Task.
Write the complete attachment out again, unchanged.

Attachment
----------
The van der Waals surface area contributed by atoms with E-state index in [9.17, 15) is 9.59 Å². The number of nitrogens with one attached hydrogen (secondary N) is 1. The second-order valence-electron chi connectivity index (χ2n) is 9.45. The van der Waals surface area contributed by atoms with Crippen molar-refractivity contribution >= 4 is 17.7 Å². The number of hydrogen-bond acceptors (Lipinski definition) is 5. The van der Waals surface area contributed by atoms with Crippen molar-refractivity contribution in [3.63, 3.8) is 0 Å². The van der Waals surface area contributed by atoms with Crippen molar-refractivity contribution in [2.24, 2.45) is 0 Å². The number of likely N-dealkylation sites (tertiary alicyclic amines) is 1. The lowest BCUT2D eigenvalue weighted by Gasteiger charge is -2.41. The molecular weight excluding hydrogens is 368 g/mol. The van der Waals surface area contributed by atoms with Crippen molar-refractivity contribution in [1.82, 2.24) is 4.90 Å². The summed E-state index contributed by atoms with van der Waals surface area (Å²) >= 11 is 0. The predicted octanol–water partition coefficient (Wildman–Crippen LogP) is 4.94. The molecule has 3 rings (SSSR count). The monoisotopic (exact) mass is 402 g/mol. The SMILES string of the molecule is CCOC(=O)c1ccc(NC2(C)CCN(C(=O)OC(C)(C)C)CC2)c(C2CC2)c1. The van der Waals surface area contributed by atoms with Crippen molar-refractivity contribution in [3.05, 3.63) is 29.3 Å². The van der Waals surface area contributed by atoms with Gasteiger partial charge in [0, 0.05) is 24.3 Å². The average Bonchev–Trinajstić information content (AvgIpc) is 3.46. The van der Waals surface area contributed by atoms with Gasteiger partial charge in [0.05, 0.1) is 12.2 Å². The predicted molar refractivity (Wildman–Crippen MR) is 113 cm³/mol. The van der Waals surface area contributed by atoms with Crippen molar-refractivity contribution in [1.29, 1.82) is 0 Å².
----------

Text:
The van der Waals surface area contributed by atoms with E-state index in [9.17, 15) is 9.59 Å². The number of nitrogens with one attached hydrogen (secondary N) is 1. The second-order valence-electron chi connectivity index (χ2n) is 9.45. The van der Waals surface area contributed by atoms with Crippen molar-refractivity contribution >= 4 is 17.7 Å². The number of hydrogen-bond acceptors (Lipinski definition) is 5. The van der Waals surface area contributed by atoms with Crippen molar-refractivity contribution in [3.63, 3.8) is 0 Å². The van der Waals surface area contributed by atoms with Crippen molar-refractivity contribution in [2.24, 2.45) is 0 Å². The number of likely N-dealkylation sites (tertiary alicyclic amines) is 1. The lowest BCUT2D eigenvalue weighted by Gasteiger charge is -2.41. The molecular weight excluding hydrogens is 368 g/mol. The van der Waals surface area contributed by atoms with Crippen molar-refractivity contribution in [1.82, 2.24) is 4.90 Å². The summed E-state index contributed by atoms with van der Waals surface area (Å²) >= 11 is 0. The predicted octanol–water partition coefficient (Wildman–Crippen LogP) is 4.94. The molecule has 3 rings (SSSR count). The monoisotopic (exact) mass is 402 g/mol. The SMILES string of the molecule is CCOC(=O)c1ccc(NC2(C)CCN(C(=O)OC(C)(C)C)CC2)c(C2CC2)c1. The van der Waals surface area contributed by atoms with Crippen molar-refractivity contribution in [3.05, 3.63) is 29.3 Å². The van der Waals surface area contributed by atoms with Gasteiger partial charge in [0, 0.05) is 24.3 Å². The average Bonchev–Trinajstić information content (AvgIpc) is 3.46. The van der Waals surface area contributed by atoms with Gasteiger partial charge in [0.05, 0.1) is 12.2 Å². The predicted molar refractivity (Wildman–Crippen MR) is 113 cm³/mol. The van der Waals surface area contributed by atoms with Crippen molar-refractivity contribution in [1.29, 1.82) is 0 Å².